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Opinion: Why I’m An Indie Author By David Penny

Opinion: Why I’m an Indie Author by David Penny

British novelist David Penny shares his story of why he chose to self-publish after an earlier career as a trade-published author. 

Old fashioned typewriter keyboard detail

This counted as high technology when David's first novel was trade published

Let me tell you a story, because that’s what we do, isn’t it?

In the dark mists of 1970 I was a young man with hair to my waist and a passion to write, but no idea how to go about it other than sit down and hammer away at the keys of an old Royal typewriter.

I wrote every day of the week until, by some miracle of persistence, I sold a story to Galaxy magazine.

Back then that was a big thing. I thought I’d died and gone to SF heaven!

A little while later I got myself an agent, the lovely Leslie Flood, and he found me a publisher. I’d gone beyond heaven. My first full manuscript was accepted by Robert Hale, after they got me to tone down the sex and violence. Damn—ahead of my time again! I got a cheque for £200. It was 1974 and I could live a long time on £200.

Early Career as a Trade-published Author

Cover of David's debut novel, The Sunset People

Trade published 40 years ago, David Penny's debut novel

Over the next 5 years I had another three novels published. Those £200 cheques didn’t seem so big after a while. I got a job and continued to write.

Then I got married, and a little later made a discovery that shocked me – I had ambition. You could have knocked me down with a sheet of A4!

The writing faded, replaced by Open University and the joys of software coding. Time passed. A lot of time passed.

I made a second discovery: I missed writing. A lot. So I dusted down my old Royal… no, sorry, only kidding. I fired up the computer and started to write again.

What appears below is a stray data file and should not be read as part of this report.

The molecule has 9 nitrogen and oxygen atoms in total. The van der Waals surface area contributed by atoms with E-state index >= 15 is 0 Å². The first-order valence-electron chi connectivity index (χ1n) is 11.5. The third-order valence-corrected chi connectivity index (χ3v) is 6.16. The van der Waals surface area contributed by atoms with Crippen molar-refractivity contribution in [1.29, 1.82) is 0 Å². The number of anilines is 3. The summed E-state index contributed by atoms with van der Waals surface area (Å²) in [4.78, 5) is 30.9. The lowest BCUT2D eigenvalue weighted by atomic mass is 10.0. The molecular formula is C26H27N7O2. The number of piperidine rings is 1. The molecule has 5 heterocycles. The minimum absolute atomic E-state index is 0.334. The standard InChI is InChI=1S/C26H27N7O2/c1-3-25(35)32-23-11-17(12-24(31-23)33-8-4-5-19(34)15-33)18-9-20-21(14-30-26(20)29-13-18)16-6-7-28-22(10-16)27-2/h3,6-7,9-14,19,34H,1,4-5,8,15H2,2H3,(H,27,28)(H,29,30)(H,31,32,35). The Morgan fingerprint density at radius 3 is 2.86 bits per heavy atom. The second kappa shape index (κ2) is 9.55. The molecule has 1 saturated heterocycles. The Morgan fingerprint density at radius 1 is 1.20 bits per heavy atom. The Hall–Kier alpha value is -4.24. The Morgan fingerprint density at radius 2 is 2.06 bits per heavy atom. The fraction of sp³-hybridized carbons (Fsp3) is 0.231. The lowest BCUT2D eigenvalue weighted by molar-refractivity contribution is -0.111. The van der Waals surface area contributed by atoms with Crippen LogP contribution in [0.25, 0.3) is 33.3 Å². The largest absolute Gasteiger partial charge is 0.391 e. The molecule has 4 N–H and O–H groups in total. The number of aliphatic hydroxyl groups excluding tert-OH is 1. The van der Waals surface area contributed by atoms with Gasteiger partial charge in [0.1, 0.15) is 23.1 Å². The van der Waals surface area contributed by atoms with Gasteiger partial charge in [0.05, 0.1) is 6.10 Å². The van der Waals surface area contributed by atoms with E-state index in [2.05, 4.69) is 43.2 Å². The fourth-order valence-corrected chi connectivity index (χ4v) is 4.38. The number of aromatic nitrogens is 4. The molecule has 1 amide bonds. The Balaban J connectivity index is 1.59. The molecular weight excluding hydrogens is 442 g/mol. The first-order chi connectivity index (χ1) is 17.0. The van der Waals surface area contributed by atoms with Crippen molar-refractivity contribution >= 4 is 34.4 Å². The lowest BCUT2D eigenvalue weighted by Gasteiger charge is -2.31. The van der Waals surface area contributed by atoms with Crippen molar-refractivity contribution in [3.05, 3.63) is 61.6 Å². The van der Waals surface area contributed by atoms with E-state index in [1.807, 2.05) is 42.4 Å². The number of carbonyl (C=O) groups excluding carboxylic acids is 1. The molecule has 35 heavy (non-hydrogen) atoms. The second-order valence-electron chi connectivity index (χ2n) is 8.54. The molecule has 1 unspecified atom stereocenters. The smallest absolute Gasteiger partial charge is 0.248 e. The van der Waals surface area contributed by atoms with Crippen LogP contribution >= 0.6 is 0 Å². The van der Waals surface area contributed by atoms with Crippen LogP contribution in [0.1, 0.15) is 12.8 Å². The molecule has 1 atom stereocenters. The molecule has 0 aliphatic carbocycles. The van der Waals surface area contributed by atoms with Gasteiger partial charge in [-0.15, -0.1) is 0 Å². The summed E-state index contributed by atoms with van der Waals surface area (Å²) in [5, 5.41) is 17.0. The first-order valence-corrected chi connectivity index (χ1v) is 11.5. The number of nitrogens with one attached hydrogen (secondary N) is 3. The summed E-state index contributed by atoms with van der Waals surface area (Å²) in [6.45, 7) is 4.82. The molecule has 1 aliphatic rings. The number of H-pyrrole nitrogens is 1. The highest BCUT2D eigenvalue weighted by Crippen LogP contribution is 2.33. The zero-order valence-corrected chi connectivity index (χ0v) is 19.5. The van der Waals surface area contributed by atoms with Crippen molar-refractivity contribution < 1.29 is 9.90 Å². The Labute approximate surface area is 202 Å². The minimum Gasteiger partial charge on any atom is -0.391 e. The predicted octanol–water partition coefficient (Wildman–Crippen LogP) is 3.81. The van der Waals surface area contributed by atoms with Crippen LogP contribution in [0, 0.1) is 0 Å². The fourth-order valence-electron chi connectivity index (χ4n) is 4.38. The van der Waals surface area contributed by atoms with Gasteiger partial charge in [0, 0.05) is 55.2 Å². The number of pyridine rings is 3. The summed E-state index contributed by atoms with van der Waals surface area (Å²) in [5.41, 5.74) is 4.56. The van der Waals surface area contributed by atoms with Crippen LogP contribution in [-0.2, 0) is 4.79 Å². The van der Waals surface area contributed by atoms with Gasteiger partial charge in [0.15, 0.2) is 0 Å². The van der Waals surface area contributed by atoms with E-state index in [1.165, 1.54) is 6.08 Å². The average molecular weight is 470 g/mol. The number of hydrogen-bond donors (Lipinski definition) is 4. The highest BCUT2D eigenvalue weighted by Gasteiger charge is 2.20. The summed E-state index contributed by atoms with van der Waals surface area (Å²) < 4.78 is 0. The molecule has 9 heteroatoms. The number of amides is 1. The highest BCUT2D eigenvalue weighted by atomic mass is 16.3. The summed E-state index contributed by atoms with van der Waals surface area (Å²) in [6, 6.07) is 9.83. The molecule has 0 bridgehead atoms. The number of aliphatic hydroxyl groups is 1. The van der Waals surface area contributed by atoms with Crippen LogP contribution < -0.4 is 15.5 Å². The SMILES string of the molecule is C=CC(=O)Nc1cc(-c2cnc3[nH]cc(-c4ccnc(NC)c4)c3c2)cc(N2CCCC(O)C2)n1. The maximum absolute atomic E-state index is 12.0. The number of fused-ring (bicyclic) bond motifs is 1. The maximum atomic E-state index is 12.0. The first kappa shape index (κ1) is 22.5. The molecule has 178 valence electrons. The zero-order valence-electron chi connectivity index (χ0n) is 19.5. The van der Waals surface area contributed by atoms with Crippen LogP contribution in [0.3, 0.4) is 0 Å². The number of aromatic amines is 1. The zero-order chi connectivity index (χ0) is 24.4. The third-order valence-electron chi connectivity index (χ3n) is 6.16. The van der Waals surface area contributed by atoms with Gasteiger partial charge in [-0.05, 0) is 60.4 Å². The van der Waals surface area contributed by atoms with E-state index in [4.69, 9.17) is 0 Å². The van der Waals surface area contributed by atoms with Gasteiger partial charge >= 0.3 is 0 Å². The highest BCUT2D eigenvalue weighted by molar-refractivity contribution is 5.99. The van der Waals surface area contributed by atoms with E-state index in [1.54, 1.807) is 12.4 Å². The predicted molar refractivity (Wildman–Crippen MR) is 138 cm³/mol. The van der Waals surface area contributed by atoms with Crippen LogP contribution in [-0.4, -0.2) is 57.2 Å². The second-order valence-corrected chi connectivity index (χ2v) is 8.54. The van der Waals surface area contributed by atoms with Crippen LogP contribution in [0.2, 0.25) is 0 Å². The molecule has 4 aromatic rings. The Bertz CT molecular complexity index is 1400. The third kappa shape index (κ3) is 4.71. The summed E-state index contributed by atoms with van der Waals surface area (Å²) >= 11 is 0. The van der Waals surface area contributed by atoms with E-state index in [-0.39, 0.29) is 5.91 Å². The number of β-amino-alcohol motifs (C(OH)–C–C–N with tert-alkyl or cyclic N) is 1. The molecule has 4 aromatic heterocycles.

It took a while to get back into the flow, but my next discovery was a bombshell. When I wrote in those antediluvian days I knew nothing of craft—whatever craft I acquired was completely by accident. But now there are websites, books, courses to go on and people I can communicate with anywhere in the world. I learned so many things I wish I’d known sooner.

I started and failed to finish a couple of books. Then I finished a book and had a decision to make. Do I pick up where I left off—agent, publisher, the world I knew—or do I embrace the brave new world of Indie? I was torn. There is sweet temptation in the validation of others that sings it’s siren song in your ear. Look: here we are, shelf space, hardbacks, prestigious offices in London and New York…

Ignoring the Siren's Call

Cover of The Red Hill by David Penny

40 years on, David's indie debut

I turned my back on all of that. And why? Don’t we all want that seal of approval an agent and big publisher can give us? Some, sure, and if that’s you then I wish you the best. Me? I want the seal of approval of readers. And I’m impatient. I don’t want to wait around to find an agent, wait around for the agent to find a publisher and then—I still can’t believe this—wait 18 months for the book to be produced. I want it all now.

So I set about the process as a professional. I used an editor—the wonderful ALLi member Roz Morris, who made the book twenty times better—hired a cover designer, hired a great proofreader. Then—and when I tell this to my traditionally-published writer friends they think I’m joking—I spent 10 minutes uploading the book to Amazon.

A few hours later it was available for purchase. And somebody bought a copy. Oh my god—somebody actually bought a copy! Now that’s the kind of validation I want.

As you can see from my pic the hair is now gone, but the passion remains.

David Penny with receding hairline

David Penny in 2014

Easy tweet:

Why am I an indie author? @davidpenny_ explains via @IndieAuthorALLi https://selfpublishingadvice.org/why-indie #selfpub”

Why did you go indie? Please feel free to share your story via the comments section!

(A longer version of this post originally appeared on David's own website.)

Author: David Penny

David Penny was first published at the age of 24, with four novels and several short stories appearing during the 1970’s. Near-starvation led him down the slippery slope of work, which distracted him from his true calling. He has now returned to writing and the first two books in his Moorish mystery series, The Red Hill and Breaker of Bones, are currently available. www.david-penny.com.


This Post Has 11 Comments
  1. Cheers, David. From one indie author to another. Glad to see you’ve got it out there. When you’re selling millions you’ll have to tell me how to get there!